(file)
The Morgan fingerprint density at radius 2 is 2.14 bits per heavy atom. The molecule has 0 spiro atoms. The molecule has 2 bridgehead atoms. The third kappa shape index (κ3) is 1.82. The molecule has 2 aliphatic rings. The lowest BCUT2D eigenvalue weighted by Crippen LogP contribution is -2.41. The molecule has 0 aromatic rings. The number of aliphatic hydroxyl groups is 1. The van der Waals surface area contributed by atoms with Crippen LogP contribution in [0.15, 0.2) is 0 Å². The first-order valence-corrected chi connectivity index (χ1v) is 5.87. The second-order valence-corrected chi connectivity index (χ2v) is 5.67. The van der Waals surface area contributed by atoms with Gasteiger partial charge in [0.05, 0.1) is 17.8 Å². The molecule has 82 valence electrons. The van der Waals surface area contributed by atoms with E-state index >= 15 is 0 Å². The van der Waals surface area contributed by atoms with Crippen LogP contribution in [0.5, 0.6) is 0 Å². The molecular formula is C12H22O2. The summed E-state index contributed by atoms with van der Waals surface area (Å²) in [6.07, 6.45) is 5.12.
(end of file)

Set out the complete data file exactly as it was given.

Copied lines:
The Morgan fingerprint density at radius 2 is 2.14 bits per heavy atom. The molecule has 0 spiro atoms. The molecule has 2 bridgehead atoms. The third kappa shape index (κ3) is 1.82. The molecule has 2 aliphatic rings. The lowest BCUT2D eigenvalue weighted by Crippen LogP contribution is -2.41. The molecule has 0 aromatic rings. The number of aliphatic hydroxyl groups is 1. The van der Waals surface area contributed by atoms with Crippen LogP contribution in [0.15, 0.2) is 0 Å². The first-order valence-corrected chi connectivity index (χ1v) is 5.87. The second-order valence-corrected chi connectivity index (χ2v) is 5.67. The van der Waals surface area contributed by atoms with Gasteiger partial charge in [0.05, 0.1) is 17.8 Å². The molecule has 82 valence electrons. The van der Waals surface area contributed by atoms with E-state index >= 15 is 0 Å². The van der Waals surface area contributed by atoms with Crippen LogP contribution in [0.5, 0.6) is 0 Å². The molecular formula is C12H22O2. The summed E-state index contributed by atoms with van der Waals surface area (Å²) in [6.07, 6.45) is 5.12.